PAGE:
ANIMATED SHORT FILM
One Small Step
The lighter animated shorts, Bao and Animal Behaviour, didn’t quite hit with me. Animal Behaviour is funny enough, sure, but I think for a comedy short to really succeed it’s got to deliver either one really thought-provoking joke or at least one big belly laugh. Not quite. Bao is the Pixar entry, the short that screened before the blockbuster Incredibles 2, and it’s sweet and cute and touching and the CG animation is top-notch but I can’t imagine it would be the presumed frontrunner if it didn’t have Pixar’s name on it.
Will Win: Weekends. The Annie Award in the analogous category, and in my opinion, it’s a beauty. Wonderful layered animation that, at least to my untrained eye, appears to be all hand-drawn or painted, in the service of a poignant story about a child coping with his parents’ divorce.
Should Win: Late Afternoon, the first short I’ve seen from the studio that produced feature-length masterpieces Song of the Sea and The Breadwinner. Absolutely the cheeriest film you’ll ever see about a woman suffering from dementia. Nothing’s truly comparable to Don Hertzfeldt’s World of Tomorrow, but Late Afternoon comes closer than I’ve seen in a while with its focus on memory and its dives into beautiful, colorful surrealism.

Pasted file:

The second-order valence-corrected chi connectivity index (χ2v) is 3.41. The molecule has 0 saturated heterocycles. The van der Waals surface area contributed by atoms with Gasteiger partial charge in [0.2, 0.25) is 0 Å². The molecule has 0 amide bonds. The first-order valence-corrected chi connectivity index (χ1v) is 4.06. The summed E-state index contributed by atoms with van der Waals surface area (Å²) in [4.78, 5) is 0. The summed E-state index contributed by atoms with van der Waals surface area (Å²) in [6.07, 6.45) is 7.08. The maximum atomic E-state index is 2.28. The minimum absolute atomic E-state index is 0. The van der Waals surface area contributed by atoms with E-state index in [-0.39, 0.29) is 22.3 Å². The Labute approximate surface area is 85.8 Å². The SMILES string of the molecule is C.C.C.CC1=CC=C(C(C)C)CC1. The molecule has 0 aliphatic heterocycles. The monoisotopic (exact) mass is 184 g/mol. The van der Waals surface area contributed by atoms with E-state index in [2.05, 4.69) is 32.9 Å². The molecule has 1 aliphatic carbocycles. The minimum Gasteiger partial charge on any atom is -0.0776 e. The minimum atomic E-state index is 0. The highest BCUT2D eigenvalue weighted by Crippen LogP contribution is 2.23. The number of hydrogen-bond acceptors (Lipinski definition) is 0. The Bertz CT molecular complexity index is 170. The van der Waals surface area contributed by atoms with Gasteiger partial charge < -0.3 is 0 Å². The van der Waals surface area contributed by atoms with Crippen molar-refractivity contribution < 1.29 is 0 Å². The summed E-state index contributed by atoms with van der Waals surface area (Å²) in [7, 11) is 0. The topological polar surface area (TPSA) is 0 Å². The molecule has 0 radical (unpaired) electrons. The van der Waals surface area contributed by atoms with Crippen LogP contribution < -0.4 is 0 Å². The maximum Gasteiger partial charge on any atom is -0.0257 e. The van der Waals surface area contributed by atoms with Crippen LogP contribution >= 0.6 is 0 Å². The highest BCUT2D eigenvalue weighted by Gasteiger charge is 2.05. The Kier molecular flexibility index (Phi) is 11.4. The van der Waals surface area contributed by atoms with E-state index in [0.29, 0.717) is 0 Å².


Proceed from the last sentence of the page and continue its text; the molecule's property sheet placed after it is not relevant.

Upset Special: One Small Step is way, way too charming to count out, and at points in the process of writing this post was either my predicted winner or my personal choice or both.
DOCUMENTARY SHORT SUBJECT
A Night at the Garden
Period. End of Sentence.
Right off the bat, two of these are facing an uphill climb on account of their fairly well-worn subject matter. End Game, a documentary about end-of-life care, follows on the heels of 2016’s Extremis, while Lifeboat‘s focus on the rescue of migrants on the Mediterranean will call to mind, for documentary buffs at least, the feature-length Fire at Sea and the 2016 short 4.1 Miles. I didn’t really connect with End Game, but Lifeboat is terrifying and infuriating and should be seen by as many people as possible regardless of the outcome of this contest.
The really odd entry is A Night at the Garden, which consists essentially of seven minutes of archival footage of a Nazi rally in Madison Square Garden, with no narration, no editorializing, not even any context until a card at the very end. It’s exactly the right presentation, in my opinion, allowing the free and easy intermingling of American patriotic slogans and symbolism with Nazi salutes and exterminationist rhetoric to speak for itself.
Will Win/Should Win: Without a particularly strong opinion on which of these are better than others, I’m willing to concede this one to Period. End of Sentence., despite the weird punctuation thing it just forced me to do. Period‘s core story of women taking a measure of control over both their reproductive and their economic health by working for an organization that manufactures low-cost sanitary napkins is inspiring, even if in some respects it sounds a little too good to be true.